The Society of Liberian Journalists (SLJ) sees as mockery to justice and a kick in the face of the journalism community, the appointment of top government officials and individuals with history of media muzzling and brutality to probe into allegations of state sanctioned brutality against journalists and media workers.
SLJ places premium on matters relating to the safety and security of journalists and is therefore requesting the Weah-led administration to handle the investigation with the highest integrity and importance it deserves.
SLJ insists that the government as an accused party cannot be the one directing people with records of media harassment, intimidation and abuses to deliver impartial findings and judgment on the matter.
SLJ argues that dismantling the current inquiry team and replacing it with one consisting independent civil society actors and religious leaders would be the suitable option that will most certainly lend confidence to the probe process.
SLJ fears the Liberian government instituted culture wherein journalists are publicly flogged for perceived wrong committed against security officers and public officials.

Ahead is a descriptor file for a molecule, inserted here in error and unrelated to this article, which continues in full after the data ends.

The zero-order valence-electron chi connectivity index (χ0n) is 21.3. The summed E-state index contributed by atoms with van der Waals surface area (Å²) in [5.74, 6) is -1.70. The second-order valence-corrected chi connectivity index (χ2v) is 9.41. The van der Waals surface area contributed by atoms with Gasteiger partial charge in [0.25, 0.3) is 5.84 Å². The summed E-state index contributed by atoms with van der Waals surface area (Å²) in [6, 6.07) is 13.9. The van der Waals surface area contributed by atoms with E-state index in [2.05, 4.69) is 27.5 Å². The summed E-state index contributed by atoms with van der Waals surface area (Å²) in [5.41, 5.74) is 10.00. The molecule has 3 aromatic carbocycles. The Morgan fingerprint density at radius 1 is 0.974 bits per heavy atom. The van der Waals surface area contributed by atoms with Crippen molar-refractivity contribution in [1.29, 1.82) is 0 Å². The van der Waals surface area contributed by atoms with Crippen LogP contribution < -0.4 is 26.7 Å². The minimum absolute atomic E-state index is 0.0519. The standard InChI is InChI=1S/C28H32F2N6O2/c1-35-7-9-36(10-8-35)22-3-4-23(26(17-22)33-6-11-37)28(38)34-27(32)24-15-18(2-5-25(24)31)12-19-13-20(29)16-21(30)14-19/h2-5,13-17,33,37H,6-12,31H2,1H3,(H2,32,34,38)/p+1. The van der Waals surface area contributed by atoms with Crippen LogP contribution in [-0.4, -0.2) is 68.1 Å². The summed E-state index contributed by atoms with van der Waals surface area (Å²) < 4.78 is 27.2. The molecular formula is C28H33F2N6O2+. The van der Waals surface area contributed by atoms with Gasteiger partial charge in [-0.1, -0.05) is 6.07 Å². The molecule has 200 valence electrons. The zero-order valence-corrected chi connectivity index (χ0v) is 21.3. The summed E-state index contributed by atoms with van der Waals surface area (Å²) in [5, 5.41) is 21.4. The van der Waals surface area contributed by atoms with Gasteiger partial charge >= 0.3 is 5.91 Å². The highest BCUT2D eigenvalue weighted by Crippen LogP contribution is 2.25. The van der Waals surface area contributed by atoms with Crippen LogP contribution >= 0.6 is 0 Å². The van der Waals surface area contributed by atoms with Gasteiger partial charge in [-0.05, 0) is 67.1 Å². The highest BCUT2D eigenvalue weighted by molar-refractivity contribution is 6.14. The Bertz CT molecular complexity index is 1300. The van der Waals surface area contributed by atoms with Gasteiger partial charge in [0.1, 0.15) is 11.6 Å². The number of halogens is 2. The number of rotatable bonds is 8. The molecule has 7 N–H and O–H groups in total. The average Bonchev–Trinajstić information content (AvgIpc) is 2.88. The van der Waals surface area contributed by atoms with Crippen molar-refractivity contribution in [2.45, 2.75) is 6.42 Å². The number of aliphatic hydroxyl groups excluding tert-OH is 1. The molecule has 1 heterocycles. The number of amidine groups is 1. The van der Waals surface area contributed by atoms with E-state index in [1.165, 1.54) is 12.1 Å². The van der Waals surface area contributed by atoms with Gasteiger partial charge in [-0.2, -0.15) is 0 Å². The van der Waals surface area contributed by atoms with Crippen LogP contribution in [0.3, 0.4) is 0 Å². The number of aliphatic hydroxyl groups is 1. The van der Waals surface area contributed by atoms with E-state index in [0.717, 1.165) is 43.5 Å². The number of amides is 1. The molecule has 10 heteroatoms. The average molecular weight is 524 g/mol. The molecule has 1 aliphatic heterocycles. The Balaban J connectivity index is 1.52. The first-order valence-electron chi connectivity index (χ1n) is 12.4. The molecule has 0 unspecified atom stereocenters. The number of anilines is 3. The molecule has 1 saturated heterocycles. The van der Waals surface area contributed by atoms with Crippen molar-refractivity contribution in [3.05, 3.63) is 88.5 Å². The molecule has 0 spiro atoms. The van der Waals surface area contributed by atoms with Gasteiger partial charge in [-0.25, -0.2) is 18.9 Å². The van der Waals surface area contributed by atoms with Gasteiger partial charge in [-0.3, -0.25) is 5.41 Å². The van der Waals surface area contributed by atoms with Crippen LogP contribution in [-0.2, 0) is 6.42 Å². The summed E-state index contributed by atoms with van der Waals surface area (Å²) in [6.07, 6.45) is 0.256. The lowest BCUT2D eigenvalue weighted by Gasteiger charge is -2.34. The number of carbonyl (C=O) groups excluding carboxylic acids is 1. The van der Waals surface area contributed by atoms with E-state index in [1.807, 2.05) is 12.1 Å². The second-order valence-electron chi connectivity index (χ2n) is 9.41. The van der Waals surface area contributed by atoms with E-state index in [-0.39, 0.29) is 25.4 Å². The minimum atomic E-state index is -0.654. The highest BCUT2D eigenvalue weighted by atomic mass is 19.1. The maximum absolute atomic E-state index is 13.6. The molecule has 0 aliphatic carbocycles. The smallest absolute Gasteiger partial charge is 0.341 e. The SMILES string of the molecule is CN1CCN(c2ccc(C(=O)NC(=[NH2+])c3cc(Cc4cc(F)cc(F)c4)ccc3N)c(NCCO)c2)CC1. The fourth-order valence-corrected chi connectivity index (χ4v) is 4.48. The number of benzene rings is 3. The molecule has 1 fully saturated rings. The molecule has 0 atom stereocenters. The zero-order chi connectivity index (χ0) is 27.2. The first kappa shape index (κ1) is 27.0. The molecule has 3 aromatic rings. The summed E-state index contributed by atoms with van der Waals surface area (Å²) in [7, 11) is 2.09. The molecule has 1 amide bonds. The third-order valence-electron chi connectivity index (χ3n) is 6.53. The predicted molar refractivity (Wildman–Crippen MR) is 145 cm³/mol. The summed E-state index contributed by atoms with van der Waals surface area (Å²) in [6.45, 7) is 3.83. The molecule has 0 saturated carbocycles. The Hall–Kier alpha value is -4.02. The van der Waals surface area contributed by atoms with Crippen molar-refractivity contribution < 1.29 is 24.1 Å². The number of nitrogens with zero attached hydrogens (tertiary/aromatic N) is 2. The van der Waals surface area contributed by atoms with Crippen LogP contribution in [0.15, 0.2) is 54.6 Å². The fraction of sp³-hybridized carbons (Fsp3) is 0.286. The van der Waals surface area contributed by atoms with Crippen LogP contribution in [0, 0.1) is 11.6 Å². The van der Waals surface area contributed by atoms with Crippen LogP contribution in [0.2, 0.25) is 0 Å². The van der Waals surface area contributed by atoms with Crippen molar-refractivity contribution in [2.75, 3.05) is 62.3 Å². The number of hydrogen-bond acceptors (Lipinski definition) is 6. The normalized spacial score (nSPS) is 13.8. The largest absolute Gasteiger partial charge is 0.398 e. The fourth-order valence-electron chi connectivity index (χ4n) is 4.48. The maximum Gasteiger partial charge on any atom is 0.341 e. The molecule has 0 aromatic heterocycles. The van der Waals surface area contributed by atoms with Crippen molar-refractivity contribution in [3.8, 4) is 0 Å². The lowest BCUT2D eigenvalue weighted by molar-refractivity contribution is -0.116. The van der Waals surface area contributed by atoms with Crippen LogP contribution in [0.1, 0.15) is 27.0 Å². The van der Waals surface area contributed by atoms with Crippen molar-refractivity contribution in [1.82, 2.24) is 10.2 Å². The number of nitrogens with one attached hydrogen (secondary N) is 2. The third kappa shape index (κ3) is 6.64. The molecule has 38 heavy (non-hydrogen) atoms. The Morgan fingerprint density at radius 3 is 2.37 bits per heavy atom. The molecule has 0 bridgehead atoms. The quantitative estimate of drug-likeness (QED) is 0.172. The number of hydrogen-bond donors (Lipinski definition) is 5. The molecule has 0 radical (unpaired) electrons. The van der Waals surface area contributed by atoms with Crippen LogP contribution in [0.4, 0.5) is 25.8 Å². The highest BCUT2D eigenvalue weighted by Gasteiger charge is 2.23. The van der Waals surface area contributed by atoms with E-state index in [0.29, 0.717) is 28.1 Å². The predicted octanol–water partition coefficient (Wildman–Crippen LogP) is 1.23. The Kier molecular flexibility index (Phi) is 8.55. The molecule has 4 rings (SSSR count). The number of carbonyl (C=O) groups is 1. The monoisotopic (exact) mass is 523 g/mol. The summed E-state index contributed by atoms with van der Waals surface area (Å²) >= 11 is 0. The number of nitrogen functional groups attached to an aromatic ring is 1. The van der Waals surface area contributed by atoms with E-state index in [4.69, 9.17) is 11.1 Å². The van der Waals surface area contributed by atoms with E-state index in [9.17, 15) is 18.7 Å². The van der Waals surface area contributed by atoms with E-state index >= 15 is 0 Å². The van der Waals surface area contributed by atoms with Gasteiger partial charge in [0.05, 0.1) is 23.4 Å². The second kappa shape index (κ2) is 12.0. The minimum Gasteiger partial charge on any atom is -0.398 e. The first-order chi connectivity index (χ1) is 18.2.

The group is therefore unrelenting about its quest for the Weah-led administration to bring to end the trial by flogging.
On 18 March, the George Weah-led administration named former Information Minister Lawrence Bropleh to chair the investigation.
Other committee members are: University of Liberia Vice President Weade Kobbah Boley, Momo Cyrus – a private security firm operative and former PUL President Peter Quaqua as well as Lorette A. Lethea Pope-kai.
Bropleh, a current official of the Weah administration was Information Minister during the Johnson Sirleaf era, presided over mass arbitrary closure of media houses and attending hostilities.
In 2012, university professor Weade Kobbah Boley assaulted and damaged then FrontPage Africa reporter Wade Williams’ camera for photographing ex-warlord George Boley upon deportation from the United States to Liberia.
Mr. Cyrus Momo, who enjoys business deal with government, sued radio journalist Sekou Sheriff, demanding one million United States dollars in damages after the reporter flagged his alleged sexual abuse allegations.
SLJ is an umbrella organization for independent practicing journalists.
Octavin T. Williams
Acting Executive Director
Society of Liberian Journalist (SLJ)